The National Junior College Athletics Association announced Monday that the remainder of the spring sports season and the college basketball championships would be canceled.
“In light of the progressive evolvement of the COVID-19 situation, the NJCAA has decided to end all competition for the remainder of the academic year,” said Dr. Christopher Parker, NJCAA President & CEO. “As an association, the NJCAA exhausted all possible avenues to potentially postpone competition for both upcoming basketball championships and spring sport competition. We believe following the recommendations of the Center for Disease Control is in the best interest of our member colleges and our student-athletes.”
Jefferson College was in the middle of its baseball and softball seasons. The Vikings’ baseball team finished 16-9 after it played its final games of the season against Crowder Community College in Neosho on March 13. The softball team ends 2020 riding an 11-game winning streak and a record of 13-3.
Tony Cook, Jefferson’s softball coach the past 14 seasons, said he found out his season was over on Twitter. His players saw it too and immediately started to call him.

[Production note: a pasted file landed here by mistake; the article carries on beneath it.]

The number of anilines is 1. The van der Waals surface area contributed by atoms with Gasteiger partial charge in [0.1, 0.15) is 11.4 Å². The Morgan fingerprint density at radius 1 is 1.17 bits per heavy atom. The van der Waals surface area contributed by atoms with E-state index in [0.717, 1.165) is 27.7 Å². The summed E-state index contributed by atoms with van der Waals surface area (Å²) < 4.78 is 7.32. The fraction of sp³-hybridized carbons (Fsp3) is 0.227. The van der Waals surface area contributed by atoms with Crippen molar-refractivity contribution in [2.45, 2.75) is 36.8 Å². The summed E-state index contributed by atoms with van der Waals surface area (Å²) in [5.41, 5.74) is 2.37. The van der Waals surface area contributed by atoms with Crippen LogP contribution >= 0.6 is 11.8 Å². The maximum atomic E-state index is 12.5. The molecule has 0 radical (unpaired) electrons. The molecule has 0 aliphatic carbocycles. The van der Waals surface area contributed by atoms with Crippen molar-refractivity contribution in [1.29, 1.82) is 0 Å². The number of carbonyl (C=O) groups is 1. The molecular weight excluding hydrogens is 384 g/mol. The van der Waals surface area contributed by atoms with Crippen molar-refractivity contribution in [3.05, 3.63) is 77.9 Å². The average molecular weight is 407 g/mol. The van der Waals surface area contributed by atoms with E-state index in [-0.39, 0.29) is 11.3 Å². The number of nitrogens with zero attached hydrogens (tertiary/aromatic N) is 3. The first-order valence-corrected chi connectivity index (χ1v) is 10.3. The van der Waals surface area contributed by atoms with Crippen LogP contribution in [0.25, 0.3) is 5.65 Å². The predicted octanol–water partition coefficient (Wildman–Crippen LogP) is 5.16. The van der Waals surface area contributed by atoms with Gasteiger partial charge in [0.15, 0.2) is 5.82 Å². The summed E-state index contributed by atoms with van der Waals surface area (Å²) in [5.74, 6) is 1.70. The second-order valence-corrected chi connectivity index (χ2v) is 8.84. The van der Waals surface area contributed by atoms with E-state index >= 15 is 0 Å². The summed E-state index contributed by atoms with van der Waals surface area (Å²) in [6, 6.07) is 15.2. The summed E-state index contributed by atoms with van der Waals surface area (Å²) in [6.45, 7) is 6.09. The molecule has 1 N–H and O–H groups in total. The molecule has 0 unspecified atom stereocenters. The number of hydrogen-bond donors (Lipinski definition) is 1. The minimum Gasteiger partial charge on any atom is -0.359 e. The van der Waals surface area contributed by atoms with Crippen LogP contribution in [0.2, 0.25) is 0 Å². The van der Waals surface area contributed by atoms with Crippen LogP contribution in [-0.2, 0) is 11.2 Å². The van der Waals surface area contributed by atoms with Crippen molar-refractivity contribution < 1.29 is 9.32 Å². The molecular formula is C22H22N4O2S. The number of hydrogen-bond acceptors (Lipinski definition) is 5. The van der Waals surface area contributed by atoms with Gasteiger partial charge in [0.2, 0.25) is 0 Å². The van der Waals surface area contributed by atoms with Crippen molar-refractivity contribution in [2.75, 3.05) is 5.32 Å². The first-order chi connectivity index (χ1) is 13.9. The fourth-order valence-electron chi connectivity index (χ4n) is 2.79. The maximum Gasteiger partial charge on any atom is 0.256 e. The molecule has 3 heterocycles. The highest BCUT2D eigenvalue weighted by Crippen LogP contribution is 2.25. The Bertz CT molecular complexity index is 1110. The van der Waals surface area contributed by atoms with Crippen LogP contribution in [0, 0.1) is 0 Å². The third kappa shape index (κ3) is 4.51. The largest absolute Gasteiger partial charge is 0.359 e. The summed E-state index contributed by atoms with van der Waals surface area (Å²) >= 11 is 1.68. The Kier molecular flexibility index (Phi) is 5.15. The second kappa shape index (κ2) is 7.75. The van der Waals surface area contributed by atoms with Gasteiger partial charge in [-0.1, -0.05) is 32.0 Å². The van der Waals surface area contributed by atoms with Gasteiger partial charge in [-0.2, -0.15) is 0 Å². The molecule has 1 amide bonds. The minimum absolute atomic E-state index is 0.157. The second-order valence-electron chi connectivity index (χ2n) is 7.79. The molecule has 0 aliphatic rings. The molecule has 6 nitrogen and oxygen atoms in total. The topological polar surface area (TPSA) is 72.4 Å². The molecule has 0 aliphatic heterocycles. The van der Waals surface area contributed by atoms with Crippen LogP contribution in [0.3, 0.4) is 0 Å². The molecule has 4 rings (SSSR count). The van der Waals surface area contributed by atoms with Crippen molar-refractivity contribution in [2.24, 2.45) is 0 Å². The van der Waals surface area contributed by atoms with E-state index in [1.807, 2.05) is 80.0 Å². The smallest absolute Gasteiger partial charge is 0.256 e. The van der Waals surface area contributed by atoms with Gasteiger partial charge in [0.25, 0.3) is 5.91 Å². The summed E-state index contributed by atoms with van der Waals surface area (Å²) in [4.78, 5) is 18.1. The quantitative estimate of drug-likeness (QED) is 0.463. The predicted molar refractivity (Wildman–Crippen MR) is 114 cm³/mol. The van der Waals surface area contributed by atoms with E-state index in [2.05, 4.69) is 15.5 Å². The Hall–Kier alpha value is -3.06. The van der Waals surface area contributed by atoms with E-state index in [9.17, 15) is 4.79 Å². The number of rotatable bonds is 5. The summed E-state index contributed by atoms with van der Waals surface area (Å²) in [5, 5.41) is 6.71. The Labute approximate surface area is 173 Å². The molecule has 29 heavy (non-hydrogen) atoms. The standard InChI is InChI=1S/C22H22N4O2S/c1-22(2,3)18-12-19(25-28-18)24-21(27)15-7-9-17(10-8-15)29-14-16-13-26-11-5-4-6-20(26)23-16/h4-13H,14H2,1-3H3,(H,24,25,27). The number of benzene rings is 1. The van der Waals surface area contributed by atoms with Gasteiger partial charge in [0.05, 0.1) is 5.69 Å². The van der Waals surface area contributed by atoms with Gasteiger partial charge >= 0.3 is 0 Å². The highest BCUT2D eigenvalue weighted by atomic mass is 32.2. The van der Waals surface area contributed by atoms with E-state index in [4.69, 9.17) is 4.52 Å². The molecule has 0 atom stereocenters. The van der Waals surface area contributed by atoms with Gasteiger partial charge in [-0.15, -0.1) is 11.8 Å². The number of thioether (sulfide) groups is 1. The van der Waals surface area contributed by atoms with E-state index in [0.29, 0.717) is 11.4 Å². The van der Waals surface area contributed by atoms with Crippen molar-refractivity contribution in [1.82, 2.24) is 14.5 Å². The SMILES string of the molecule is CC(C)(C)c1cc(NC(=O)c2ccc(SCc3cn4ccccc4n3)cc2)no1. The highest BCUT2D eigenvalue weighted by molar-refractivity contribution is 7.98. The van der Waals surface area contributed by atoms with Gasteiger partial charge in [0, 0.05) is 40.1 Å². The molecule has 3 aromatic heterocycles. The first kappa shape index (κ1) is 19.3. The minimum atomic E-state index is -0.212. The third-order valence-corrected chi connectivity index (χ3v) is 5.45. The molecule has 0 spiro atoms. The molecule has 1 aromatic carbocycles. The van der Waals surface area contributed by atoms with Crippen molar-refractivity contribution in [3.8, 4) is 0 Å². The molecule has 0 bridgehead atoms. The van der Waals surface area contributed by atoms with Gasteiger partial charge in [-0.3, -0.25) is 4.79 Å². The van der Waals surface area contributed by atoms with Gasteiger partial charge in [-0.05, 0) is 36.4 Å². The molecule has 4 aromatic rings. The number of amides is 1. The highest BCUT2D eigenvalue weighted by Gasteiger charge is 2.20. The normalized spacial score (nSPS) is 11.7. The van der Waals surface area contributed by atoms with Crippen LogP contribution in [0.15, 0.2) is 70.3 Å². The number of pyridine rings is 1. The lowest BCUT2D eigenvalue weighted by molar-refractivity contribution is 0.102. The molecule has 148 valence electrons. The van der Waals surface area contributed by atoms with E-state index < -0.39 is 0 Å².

“Who’s to say two weeks from now things will be better and we can start it back up?” said Cook, who was at the campus in Hillsboro on Tuesday picking up supplies to teach maintenance and repair online. “What’s the hurt of that? (The junior college) World Series doesn’t start until the end of May. I thought we had time.”
As far as finding out his team’s fate on social media?
“It’s unfortunate. I wish they would have sent something to all (activities directors) first to let us know,” Cook said.
Like the four-year athletes in the NCAA, all participating athletes in the NJCAA will retain their year of eligibility, but that could create a logjam since all of Cook’s sophomores have already signed with four-year colleges. Coaches in the NJCAA are restricted from recruiting until April 15.
“We can call, email and text athletes,” Cook said. “We can continue with signing processes. Once you delay things, that recruit might change their mind and go somewhere else. Eligibility starts at NCAA Division I and trickles down to us. You’ve got this big pool of players with an extra year of eligibility.”
Four Viking freshmen from the county – Erica Fletcher, Kelsey Boyd, Lauren Duff and Jessica Veselske – were starting to emerge as impact players.
on the Vikings. After their tournament in Arkansas was canceled last week, Cook met with his players and talked about a grim future.
How many players does Cook expect back in 2021?
“Right now, I don’t know,” he said. “We haven’t had that discussion. Every one of our sophomores have signed with a four-year institution. If those aren’t honored, we’ll welcome them back for another year here. We don’t want an athlete here just to play ball because they’ve completed their academics.”